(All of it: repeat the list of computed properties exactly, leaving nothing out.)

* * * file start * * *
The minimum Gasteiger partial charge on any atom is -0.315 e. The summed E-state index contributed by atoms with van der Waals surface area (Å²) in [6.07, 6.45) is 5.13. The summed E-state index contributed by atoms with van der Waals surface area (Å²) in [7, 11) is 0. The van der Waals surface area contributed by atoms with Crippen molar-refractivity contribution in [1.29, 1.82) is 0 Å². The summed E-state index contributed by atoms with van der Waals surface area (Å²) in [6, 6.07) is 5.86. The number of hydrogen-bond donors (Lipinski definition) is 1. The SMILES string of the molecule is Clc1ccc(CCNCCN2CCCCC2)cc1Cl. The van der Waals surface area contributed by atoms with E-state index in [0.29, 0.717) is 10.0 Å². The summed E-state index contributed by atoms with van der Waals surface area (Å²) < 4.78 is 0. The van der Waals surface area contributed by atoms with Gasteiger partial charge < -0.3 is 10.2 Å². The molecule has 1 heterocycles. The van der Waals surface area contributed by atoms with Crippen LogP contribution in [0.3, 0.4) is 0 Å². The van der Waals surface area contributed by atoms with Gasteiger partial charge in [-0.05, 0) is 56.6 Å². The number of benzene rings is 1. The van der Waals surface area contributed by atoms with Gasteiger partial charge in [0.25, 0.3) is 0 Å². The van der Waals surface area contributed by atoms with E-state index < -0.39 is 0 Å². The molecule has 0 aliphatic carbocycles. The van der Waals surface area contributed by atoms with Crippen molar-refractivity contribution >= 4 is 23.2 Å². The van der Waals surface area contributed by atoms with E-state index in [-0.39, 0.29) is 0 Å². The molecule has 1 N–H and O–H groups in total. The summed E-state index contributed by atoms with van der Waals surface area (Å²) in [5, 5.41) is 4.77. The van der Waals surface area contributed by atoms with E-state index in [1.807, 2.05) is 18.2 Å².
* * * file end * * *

The minimum Gasteiger partial charge on any atom is -0.315 e. The summed E-state index contributed by atoms with van der Waals surface area (Å²) in [6.07, 6.45) is 5.13. The summed E-state index contributed by atoms with van der Waals surface area (Å²) in [7, 11) is 0. The van der Waals surface area contributed by atoms with Crippen molar-refractivity contribution in [1.29, 1.82) is 0 Å². The summed E-state index contributed by atoms with van der Waals surface area (Å²) in [6, 6.07) is 5.86. The number of hydrogen-bond donors (Lipinski definition) is 1. The SMILES string of the molecule is Clc1ccc(CCNCCN2CCCCC2)cc1Cl. The van der Waals surface area contributed by atoms with E-state index in [0.29, 0.717) is 10.0 Å². The summed E-state index contributed by atoms with van der Waals surface area (Å²) < 4.78 is 0. The van der Waals surface area contributed by atoms with Gasteiger partial charge < -0.3 is 10.2 Å². The molecule has 1 heterocycles. The van der Waals surface area contributed by atoms with Crippen LogP contribution in [0.3, 0.4) is 0 Å². The van der Waals surface area contributed by atoms with Gasteiger partial charge in [-0.05, 0) is 56.6 Å². The number of benzene rings is 1. The van der Waals surface area contributed by atoms with Gasteiger partial charge in [0.25, 0.3) is 0 Å². The van der Waals surface area contributed by atoms with E-state index < -0.39 is 0 Å². The molecule has 0 aliphatic carbocycles. The van der Waals surface area contributed by atoms with Crippen molar-refractivity contribution >= 4 is 23.2 Å². The van der Waals surface area contributed by atoms with E-state index in [-0.39, 0.29) is 0 Å². The molecule has 1 N–H and O–H groups in total. The summed E-state index contributed by atoms with van der Waals surface area (Å²) in [5, 5.41) is 4.77. The van der Waals surface area contributed by atoms with E-state index in [1.807, 2.05) is 18.2 Å².